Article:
Dawn breaks through the fog and the sun illuminates this lakeside retreat.Imagine waking up to this view every morning.
This is a view along the way up to the summit of Whiteface mountain near Lake Placid. It cost twelve bucks to drive up to the top and it was a nice drive but photo ops were tough.The valley had decent color but the distant views were somewhat hazy. This is the kind of road you pray all the way up and down that your brakes don’t fail. Sidelit pines add a little foreground interest to the view.
This Lake Placid park was full of color, but with twenty-mile per hour wind and driving rain,I was wondering why I left my warm motel room an hour and a half before sunrise in search of images. All the light in this image is coming from lamp posts throughout the park and my exposure for this image was thirty seconds at f11. Several early morning joggers gave me funny looks as they wondered what on earth I was doing.This image was taken shortly after I finished my streets of gold image from yesterdays post.
This colorful store in Lake Placid caught my eye as I headed toward the countryside for sunrise shooting. It was raining at the time,so the walkway was shimmering in golden street light which added to the appeal. I added some flash to the store fronts for added kick and enjoyed the stillness of the lonely street.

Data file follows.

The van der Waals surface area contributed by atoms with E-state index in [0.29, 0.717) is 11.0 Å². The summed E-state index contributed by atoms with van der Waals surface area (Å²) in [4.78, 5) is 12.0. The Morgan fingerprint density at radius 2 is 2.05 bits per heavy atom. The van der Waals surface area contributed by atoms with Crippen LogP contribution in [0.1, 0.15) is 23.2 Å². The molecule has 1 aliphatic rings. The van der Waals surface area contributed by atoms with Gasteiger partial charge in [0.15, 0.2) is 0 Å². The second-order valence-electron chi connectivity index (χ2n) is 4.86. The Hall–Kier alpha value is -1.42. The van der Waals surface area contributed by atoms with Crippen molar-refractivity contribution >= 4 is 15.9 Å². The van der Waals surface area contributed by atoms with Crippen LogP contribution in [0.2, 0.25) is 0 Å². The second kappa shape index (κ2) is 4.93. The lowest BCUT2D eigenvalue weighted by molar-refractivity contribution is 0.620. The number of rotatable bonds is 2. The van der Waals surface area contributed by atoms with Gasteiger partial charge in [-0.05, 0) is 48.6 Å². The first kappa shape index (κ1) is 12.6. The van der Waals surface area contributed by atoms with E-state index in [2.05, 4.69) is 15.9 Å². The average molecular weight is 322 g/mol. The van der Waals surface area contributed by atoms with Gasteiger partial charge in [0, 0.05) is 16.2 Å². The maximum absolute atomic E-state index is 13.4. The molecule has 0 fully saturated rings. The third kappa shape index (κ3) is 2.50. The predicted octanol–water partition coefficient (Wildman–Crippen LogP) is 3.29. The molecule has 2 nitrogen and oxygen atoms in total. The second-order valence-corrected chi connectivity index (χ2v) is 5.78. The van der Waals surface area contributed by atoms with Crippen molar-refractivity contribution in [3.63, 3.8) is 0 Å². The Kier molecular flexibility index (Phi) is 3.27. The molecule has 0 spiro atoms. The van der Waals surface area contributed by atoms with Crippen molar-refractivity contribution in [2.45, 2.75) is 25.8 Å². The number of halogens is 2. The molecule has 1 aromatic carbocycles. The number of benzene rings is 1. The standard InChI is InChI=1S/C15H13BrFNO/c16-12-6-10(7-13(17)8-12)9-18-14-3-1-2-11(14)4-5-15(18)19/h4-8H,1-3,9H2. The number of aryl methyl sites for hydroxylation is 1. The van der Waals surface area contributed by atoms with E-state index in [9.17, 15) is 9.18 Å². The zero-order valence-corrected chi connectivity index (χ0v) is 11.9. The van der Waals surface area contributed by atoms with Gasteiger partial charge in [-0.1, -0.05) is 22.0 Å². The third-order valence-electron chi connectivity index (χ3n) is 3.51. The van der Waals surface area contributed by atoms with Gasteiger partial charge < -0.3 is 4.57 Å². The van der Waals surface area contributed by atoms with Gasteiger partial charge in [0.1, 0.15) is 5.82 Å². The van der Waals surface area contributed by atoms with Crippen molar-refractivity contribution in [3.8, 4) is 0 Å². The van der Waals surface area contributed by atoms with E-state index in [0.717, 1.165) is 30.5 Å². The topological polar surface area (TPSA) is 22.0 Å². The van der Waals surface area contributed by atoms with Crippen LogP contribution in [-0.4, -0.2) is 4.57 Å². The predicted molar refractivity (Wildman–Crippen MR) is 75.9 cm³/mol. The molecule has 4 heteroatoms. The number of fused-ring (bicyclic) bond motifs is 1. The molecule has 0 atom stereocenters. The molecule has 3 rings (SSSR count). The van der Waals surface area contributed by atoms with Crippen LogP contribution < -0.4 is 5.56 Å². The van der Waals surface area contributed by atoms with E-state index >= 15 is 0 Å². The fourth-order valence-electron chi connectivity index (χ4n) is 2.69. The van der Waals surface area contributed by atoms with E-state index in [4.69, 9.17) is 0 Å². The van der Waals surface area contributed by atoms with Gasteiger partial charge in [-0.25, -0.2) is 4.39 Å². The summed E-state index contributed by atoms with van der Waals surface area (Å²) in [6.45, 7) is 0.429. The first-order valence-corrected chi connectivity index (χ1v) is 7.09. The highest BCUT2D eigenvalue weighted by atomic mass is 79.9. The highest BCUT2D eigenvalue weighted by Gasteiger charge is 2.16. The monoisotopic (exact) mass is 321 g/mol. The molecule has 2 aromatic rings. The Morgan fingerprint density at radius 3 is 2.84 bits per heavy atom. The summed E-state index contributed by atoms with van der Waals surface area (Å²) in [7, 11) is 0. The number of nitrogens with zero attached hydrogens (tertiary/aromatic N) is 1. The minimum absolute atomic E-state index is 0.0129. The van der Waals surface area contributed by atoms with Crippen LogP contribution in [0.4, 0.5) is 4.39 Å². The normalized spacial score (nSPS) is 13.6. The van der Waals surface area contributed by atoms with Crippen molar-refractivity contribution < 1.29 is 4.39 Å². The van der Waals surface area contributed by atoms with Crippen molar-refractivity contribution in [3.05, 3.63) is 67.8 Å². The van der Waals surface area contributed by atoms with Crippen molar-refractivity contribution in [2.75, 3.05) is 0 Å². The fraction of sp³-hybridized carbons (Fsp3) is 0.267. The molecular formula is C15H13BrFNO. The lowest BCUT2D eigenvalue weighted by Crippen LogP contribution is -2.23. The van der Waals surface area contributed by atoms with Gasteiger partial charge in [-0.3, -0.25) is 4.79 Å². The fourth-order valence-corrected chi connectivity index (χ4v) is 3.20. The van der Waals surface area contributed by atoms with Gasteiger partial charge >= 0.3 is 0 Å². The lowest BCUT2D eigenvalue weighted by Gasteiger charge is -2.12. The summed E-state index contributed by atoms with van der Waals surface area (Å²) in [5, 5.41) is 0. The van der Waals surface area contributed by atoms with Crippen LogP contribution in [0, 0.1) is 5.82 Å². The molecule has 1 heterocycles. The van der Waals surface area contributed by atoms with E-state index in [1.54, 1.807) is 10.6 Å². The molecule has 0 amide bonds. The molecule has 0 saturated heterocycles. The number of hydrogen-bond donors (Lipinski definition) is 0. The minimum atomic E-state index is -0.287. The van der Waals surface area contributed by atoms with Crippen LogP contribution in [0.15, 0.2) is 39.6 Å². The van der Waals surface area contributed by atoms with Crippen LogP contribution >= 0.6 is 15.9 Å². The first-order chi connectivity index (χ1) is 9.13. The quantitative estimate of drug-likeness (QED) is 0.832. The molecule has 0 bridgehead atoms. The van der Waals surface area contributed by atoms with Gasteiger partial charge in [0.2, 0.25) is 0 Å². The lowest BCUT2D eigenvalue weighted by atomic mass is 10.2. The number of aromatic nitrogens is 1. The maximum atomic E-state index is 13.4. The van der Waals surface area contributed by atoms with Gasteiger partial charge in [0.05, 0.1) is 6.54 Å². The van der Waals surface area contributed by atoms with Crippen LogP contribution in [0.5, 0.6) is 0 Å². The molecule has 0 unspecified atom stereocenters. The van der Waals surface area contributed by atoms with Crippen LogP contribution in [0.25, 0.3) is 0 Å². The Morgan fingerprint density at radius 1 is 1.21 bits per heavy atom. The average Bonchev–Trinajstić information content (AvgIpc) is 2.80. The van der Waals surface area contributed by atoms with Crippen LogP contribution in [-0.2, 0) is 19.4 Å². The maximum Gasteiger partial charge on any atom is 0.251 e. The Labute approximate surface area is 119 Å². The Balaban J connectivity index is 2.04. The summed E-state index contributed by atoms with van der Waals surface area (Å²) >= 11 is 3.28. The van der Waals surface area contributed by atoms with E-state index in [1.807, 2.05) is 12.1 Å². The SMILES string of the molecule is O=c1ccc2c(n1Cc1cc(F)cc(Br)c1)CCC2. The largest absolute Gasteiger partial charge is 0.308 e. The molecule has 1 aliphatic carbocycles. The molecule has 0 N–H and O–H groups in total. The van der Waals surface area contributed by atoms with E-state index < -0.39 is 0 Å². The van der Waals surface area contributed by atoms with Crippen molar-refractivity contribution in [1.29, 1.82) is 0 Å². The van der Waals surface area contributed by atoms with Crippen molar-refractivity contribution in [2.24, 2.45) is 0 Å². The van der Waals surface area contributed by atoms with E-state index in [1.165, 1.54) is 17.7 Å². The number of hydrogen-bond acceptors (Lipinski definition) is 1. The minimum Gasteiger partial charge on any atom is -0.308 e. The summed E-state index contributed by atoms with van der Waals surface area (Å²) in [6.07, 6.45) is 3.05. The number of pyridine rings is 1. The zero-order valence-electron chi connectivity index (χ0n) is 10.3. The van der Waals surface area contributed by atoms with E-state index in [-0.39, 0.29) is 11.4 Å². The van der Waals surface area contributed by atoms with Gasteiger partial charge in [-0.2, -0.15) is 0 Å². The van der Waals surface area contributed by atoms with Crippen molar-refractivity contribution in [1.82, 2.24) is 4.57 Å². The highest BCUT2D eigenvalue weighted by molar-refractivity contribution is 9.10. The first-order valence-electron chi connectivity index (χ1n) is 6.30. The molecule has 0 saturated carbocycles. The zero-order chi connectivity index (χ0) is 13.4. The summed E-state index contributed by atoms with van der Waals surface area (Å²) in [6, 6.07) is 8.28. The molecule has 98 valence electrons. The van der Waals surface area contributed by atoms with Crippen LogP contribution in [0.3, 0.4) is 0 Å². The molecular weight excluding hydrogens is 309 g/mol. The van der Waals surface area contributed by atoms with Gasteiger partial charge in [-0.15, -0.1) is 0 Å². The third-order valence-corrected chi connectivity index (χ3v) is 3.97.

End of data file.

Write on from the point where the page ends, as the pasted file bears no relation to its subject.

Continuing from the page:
This peaceful little scene was at our motel in Lake Placid and was worthy of a shot. We stayed at the motel three days and it was only on the last day that I walked out back and saw this view.Sometimes the shot is right under your nose,but you need to look. The cabin runs around 500 bucks for two nights but being able to look out your bedroom window at this scene might be worth every penny.There was only one Adirondack chair out front,so I shot one frame with it on the right side and then moved it to the left for a second shot.I then layered the two images together to end up with the final image,which was possible thanks to the tripod.
This is the view from our motel backyard on our Lake Placid trip. I only knew it was there on our last day,so I set the chairs up, tied the canoes fast and set the oars in position the night before. I came out at dawn in the dark,set up my laptop,tripod and camera and started lighting the scene in the dark,and then recorded the lake and sky as the sun rose. I could easily get used to sitting in those chairs and the home out on the lake with the light on is a dream location to live.